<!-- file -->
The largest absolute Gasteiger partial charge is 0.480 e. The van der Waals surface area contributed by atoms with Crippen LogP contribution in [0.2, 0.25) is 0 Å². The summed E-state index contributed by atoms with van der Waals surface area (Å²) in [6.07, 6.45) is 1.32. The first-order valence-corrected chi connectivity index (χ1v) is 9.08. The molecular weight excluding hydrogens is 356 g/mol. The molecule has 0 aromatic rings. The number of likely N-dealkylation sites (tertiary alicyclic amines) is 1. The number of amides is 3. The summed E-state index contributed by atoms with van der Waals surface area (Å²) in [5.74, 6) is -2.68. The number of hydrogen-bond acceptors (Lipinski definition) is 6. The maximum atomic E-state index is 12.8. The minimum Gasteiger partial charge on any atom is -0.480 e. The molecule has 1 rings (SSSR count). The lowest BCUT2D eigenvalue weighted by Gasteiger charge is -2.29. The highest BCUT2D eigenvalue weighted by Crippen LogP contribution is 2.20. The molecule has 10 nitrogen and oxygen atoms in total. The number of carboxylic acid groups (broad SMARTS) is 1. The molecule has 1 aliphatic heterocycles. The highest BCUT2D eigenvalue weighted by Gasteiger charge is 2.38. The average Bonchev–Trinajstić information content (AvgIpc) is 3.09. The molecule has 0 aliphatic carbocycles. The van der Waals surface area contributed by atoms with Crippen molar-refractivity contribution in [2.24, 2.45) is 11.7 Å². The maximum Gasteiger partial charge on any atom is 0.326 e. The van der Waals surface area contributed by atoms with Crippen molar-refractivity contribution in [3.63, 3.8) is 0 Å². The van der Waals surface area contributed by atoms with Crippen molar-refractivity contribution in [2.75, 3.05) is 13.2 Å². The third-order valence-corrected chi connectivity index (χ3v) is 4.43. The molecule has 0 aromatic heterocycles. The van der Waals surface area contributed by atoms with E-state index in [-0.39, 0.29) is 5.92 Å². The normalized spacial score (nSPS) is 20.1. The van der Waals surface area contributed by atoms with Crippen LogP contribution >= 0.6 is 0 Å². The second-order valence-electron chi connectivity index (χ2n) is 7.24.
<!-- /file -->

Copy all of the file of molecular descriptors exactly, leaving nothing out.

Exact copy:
The largest absolute Gasteiger partial charge is 0.480 e. The van der Waals surface area contributed by atoms with Crippen LogP contribution in [0.2, 0.25) is 0 Å². The summed E-state index contributed by atoms with van der Waals surface area (Å²) in [6.07, 6.45) is 1.32. The first-order valence-corrected chi connectivity index (χ1v) is 9.08. The molecular weight excluding hydrogens is 356 g/mol. The molecule has 0 aromatic rings. The number of likely N-dealkylation sites (tertiary alicyclic amines) is 1. The number of amides is 3. The summed E-state index contributed by atoms with van der Waals surface area (Å²) in [5.74, 6) is -2.68. The number of hydrogen-bond acceptors (Lipinski definition) is 6. The maximum atomic E-state index is 12.8. The minimum Gasteiger partial charge on any atom is -0.480 e. The molecule has 1 rings (SSSR count). The lowest BCUT2D eigenvalue weighted by Gasteiger charge is -2.29. The highest BCUT2D eigenvalue weighted by Crippen LogP contribution is 2.20. The molecule has 10 nitrogen and oxygen atoms in total. The number of carboxylic acid groups (broad SMARTS) is 1. The molecule has 1 aliphatic heterocycles. The highest BCUT2D eigenvalue weighted by Gasteiger charge is 2.38. The average Bonchev–Trinajstić information content (AvgIpc) is 3.09. The molecule has 0 aliphatic carbocycles. The van der Waals surface area contributed by atoms with Crippen molar-refractivity contribution in [2.24, 2.45) is 11.7 Å². The maximum Gasteiger partial charge on any atom is 0.326 e. The van der Waals surface area contributed by atoms with Crippen molar-refractivity contribution in [3.63, 3.8) is 0 Å². The van der Waals surface area contributed by atoms with Crippen molar-refractivity contribution in [2.75, 3.05) is 13.2 Å². The third-order valence-corrected chi connectivity index (χ3v) is 4.43. The molecule has 0 aromatic heterocycles. The van der Waals surface area contributed by atoms with E-state index in [-0.39, 0.29) is 5.92 Å². The normalized spacial score (nSPS) is 20.1. The van der Waals surface area contributed by atoms with Crippen LogP contribution >= 0.6 is 0 Å². The second-order valence-electron chi connectivity index (χ2n) is 7.24.